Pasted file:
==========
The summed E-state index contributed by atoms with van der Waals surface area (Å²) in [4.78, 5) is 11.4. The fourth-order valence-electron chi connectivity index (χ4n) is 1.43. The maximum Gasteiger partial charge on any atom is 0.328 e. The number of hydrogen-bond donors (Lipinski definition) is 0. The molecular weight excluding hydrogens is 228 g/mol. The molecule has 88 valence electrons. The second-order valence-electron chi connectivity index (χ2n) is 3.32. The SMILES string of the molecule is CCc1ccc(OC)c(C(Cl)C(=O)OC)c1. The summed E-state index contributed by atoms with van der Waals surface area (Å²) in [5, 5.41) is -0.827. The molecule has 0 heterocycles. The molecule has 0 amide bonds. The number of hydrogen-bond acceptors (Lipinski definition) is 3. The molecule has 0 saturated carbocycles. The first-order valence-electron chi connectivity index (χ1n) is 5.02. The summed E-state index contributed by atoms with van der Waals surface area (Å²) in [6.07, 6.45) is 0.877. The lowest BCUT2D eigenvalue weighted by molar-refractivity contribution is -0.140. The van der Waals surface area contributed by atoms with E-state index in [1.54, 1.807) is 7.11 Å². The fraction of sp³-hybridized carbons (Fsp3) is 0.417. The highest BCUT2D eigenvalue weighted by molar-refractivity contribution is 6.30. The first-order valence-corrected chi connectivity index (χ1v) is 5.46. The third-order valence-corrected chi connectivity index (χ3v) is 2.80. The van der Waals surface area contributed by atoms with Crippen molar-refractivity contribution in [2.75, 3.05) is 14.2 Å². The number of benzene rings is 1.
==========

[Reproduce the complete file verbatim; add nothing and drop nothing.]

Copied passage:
The summed E-state index contributed by atoms with van der Waals surface area (Å²) in [4.78, 5) is 11.4. The fourth-order valence-electron chi connectivity index (χ4n) is 1.43. The maximum Gasteiger partial charge on any atom is 0.328 e. The number of hydrogen-bond donors (Lipinski definition) is 0. The molecular weight excluding hydrogens is 228 g/mol. The molecule has 88 valence electrons. The second-order valence-electron chi connectivity index (χ2n) is 3.32. The SMILES string of the molecule is CCc1ccc(OC)c(C(Cl)C(=O)OC)c1. The summed E-state index contributed by atoms with van der Waals surface area (Å²) in [5, 5.41) is -0.827. The molecule has 0 heterocycles. The molecule has 0 amide bonds. The number of hydrogen-bond acceptors (Lipinski definition) is 3. The molecule has 0 saturated carbocycles. The first-order valence-electron chi connectivity index (χ1n) is 5.02. The summed E-state index contributed by atoms with van der Waals surface area (Å²) in [6.07, 6.45) is 0.877. The lowest BCUT2D eigenvalue weighted by molar-refractivity contribution is -0.140. The van der Waals surface area contributed by atoms with E-state index in [1.54, 1.807) is 7.11 Å². The fraction of sp³-hybridized carbons (Fsp3) is 0.417. The highest BCUT2D eigenvalue weighted by molar-refractivity contribution is 6.30. The first-order valence-corrected chi connectivity index (χ1v) is 5.46. The third-order valence-corrected chi connectivity index (χ3v) is 2.80. The van der Waals surface area contributed by atoms with Crippen molar-refractivity contribution in [2.75, 3.05) is 14.2 Å². The number of benzene rings is 1.